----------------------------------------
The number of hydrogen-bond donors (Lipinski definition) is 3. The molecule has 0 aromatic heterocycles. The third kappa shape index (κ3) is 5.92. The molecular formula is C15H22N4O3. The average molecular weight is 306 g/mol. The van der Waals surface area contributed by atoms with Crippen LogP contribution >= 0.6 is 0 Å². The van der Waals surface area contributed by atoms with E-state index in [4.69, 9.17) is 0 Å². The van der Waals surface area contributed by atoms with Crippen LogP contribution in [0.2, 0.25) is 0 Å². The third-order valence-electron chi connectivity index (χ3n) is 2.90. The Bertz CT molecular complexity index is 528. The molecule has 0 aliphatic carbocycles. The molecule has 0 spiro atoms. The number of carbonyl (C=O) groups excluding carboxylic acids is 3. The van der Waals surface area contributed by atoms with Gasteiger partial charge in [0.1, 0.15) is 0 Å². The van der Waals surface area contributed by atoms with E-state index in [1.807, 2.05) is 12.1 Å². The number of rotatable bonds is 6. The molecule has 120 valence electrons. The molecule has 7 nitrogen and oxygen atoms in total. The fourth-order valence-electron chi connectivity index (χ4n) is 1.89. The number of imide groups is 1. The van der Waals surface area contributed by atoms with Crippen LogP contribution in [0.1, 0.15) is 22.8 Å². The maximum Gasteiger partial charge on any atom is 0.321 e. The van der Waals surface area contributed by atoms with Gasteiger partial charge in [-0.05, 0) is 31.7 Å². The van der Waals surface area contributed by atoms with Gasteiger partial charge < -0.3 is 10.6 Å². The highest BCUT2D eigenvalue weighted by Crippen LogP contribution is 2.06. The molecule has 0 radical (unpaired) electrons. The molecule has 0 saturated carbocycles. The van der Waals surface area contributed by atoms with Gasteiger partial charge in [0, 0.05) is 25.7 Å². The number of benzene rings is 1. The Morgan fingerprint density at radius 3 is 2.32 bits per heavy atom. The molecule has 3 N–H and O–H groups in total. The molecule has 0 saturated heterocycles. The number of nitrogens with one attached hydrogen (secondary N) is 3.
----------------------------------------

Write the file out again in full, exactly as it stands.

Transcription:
The number of hydrogen-bond donors (Lipinski definition) is 3. The molecule has 0 aromatic heterocycles. The third kappa shape index (κ3) is 5.92. The molecular formula is C15H22N4O3. The average molecular weight is 306 g/mol. The van der Waals surface area contributed by atoms with Crippen LogP contribution >= 0.6 is 0 Å². The van der Waals surface area contributed by atoms with E-state index in [4.69, 9.17) is 0 Å². The van der Waals surface area contributed by atoms with Crippen LogP contribution in [0.2, 0.25) is 0 Å². The third-order valence-electron chi connectivity index (χ3n) is 2.90. The Bertz CT molecular complexity index is 528. The molecule has 0 aliphatic carbocycles. The molecule has 0 spiro atoms. The number of carbonyl (C=O) groups excluding carboxylic acids is 3. The van der Waals surface area contributed by atoms with Gasteiger partial charge in [0.1, 0.15) is 0 Å². The van der Waals surface area contributed by atoms with E-state index in [1.807, 2.05) is 12.1 Å². The number of rotatable bonds is 6. The molecule has 120 valence electrons. The molecule has 7 nitrogen and oxygen atoms in total. The fourth-order valence-electron chi connectivity index (χ4n) is 1.89. The number of imide groups is 1. The van der Waals surface area contributed by atoms with Crippen LogP contribution in [0.1, 0.15) is 22.8 Å². The maximum Gasteiger partial charge on any atom is 0.321 e. The van der Waals surface area contributed by atoms with Gasteiger partial charge in [-0.05, 0) is 31.7 Å². The van der Waals surface area contributed by atoms with Gasteiger partial charge < -0.3 is 10.6 Å². The highest BCUT2D eigenvalue weighted by Crippen LogP contribution is 2.06. The molecule has 0 radical (unpaired) electrons. The molecule has 0 saturated carbocycles. The van der Waals surface area contributed by atoms with Gasteiger partial charge in [0, 0.05) is 25.7 Å². The number of benzene rings is 1. The Morgan fingerprint density at radius 3 is 2.32 bits per heavy atom. The molecule has 3 N–H and O–H groups in total. The molecule has 0 saturated heterocycles. The number of nitrogens with one attached hydrogen (secondary N) is 3.